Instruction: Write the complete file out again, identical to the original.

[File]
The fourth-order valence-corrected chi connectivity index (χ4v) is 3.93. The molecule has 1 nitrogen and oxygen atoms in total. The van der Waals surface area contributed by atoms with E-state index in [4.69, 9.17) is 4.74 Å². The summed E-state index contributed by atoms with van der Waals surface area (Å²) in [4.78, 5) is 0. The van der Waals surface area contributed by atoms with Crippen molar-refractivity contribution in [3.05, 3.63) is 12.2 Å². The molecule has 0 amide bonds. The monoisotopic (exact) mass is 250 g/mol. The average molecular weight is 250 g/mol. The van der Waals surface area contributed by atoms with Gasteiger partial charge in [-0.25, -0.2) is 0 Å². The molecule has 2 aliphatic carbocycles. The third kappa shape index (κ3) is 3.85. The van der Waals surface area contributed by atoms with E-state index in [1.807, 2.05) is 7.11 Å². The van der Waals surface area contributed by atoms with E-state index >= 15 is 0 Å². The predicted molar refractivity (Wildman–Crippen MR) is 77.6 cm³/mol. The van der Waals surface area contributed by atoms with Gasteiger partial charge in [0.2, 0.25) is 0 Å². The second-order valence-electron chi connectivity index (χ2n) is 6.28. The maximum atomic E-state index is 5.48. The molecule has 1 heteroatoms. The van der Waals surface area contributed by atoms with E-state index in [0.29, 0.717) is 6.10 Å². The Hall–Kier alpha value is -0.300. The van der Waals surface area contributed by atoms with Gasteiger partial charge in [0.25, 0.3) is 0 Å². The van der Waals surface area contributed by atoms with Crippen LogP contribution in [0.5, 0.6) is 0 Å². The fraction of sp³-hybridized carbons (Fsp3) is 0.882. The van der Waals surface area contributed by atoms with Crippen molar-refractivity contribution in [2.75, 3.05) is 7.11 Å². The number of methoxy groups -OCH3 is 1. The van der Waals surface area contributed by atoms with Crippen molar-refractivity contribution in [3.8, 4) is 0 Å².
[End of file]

The fourth-order valence-corrected chi connectivity index (χ4v) is 3.93. The molecule has 1 nitrogen and oxygen atoms in total. The van der Waals surface area contributed by atoms with E-state index in [4.69, 9.17) is 4.74 Å². The summed E-state index contributed by atoms with van der Waals surface area (Å²) in [4.78, 5) is 0. The van der Waals surface area contributed by atoms with Crippen molar-refractivity contribution in [3.05, 3.63) is 12.2 Å². The molecule has 0 amide bonds. The monoisotopic (exact) mass is 250 g/mol. The average molecular weight is 250 g/mol. The van der Waals surface area contributed by atoms with Gasteiger partial charge in [-0.25, -0.2) is 0 Å². The molecule has 2 aliphatic carbocycles. The third kappa shape index (κ3) is 3.85. The van der Waals surface area contributed by atoms with E-state index in [1.807, 2.05) is 7.11 Å². The van der Waals surface area contributed by atoms with E-state index >= 15 is 0 Å². The predicted molar refractivity (Wildman–Crippen MR) is 77.6 cm³/mol. The van der Waals surface area contributed by atoms with Gasteiger partial charge in [0.2, 0.25) is 0 Å². The second-order valence-electron chi connectivity index (χ2n) is 6.28. The maximum atomic E-state index is 5.48. The molecule has 1 heteroatoms. The van der Waals surface area contributed by atoms with E-state index in [0.29, 0.717) is 6.10 Å². The Hall–Kier alpha value is -0.300. The van der Waals surface area contributed by atoms with Gasteiger partial charge in [0.25, 0.3) is 0 Å². The van der Waals surface area contributed by atoms with Crippen LogP contribution in [0.5, 0.6) is 0 Å². The fraction of sp³-hybridized carbons (Fsp3) is 0.882. The van der Waals surface area contributed by atoms with Crippen molar-refractivity contribution in [2.75, 3.05) is 7.11 Å². The number of methoxy groups -OCH3 is 1. The van der Waals surface area contributed by atoms with Crippen molar-refractivity contribution in [3.8, 4) is 0 Å².